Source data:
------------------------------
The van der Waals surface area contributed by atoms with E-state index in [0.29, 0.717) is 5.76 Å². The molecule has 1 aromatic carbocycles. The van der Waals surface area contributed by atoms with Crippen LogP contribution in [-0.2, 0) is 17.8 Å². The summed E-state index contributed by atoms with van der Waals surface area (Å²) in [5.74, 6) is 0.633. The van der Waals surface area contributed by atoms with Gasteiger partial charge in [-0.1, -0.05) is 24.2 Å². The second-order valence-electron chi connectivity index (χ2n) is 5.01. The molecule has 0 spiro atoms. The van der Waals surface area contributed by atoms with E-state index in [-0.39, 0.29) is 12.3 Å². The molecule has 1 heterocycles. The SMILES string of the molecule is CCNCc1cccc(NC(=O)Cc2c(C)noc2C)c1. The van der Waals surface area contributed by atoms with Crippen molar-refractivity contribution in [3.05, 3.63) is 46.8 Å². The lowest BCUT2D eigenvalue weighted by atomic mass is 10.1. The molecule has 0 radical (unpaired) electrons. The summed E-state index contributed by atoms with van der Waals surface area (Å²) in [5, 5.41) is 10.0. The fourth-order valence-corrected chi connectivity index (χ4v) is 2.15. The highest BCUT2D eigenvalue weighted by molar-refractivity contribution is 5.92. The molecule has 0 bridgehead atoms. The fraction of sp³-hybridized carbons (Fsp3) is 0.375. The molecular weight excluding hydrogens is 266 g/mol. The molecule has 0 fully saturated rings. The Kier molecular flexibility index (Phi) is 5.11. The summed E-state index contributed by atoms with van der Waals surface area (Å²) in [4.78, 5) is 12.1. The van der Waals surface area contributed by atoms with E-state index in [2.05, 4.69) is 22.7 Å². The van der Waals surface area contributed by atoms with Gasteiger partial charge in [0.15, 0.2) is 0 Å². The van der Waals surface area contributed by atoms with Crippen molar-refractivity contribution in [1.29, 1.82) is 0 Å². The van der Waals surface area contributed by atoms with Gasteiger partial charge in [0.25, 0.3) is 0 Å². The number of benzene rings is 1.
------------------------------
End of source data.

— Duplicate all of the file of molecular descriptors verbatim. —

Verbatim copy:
The van der Waals surface area contributed by atoms with E-state index in [0.29, 0.717) is 5.76 Å². The molecule has 1 aromatic carbocycles. The van der Waals surface area contributed by atoms with Crippen LogP contribution in [-0.2, 0) is 17.8 Å². The summed E-state index contributed by atoms with van der Waals surface area (Å²) in [5.74, 6) is 0.633. The van der Waals surface area contributed by atoms with Gasteiger partial charge in [-0.1, -0.05) is 24.2 Å². The second-order valence-electron chi connectivity index (χ2n) is 5.01. The molecule has 0 spiro atoms. The van der Waals surface area contributed by atoms with E-state index in [-0.39, 0.29) is 12.3 Å². The molecule has 1 heterocycles. The SMILES string of the molecule is CCNCc1cccc(NC(=O)Cc2c(C)noc2C)c1. The van der Waals surface area contributed by atoms with Crippen molar-refractivity contribution in [3.05, 3.63) is 46.8 Å². The lowest BCUT2D eigenvalue weighted by atomic mass is 10.1. The molecule has 0 radical (unpaired) electrons. The summed E-state index contributed by atoms with van der Waals surface area (Å²) in [5, 5.41) is 10.0. The fourth-order valence-corrected chi connectivity index (χ4v) is 2.15. The highest BCUT2D eigenvalue weighted by molar-refractivity contribution is 5.92. The molecule has 0 bridgehead atoms. The fraction of sp³-hybridized carbons (Fsp3) is 0.375. The molecular weight excluding hydrogens is 266 g/mol. The molecule has 0 fully saturated rings. The Kier molecular flexibility index (Phi) is 5.11. The summed E-state index contributed by atoms with van der Waals surface area (Å²) in [4.78, 5) is 12.1. The van der Waals surface area contributed by atoms with E-state index in [2.05, 4.69) is 22.7 Å². The van der Waals surface area contributed by atoms with Gasteiger partial charge in [0.15, 0.2) is 0 Å². The van der Waals surface area contributed by atoms with Crippen molar-refractivity contribution in [1.29, 1.82) is 0 Å². The van der Waals surface area contributed by atoms with Gasteiger partial charge in [0.25, 0.3) is 0 Å². The number of benzene rings is 1.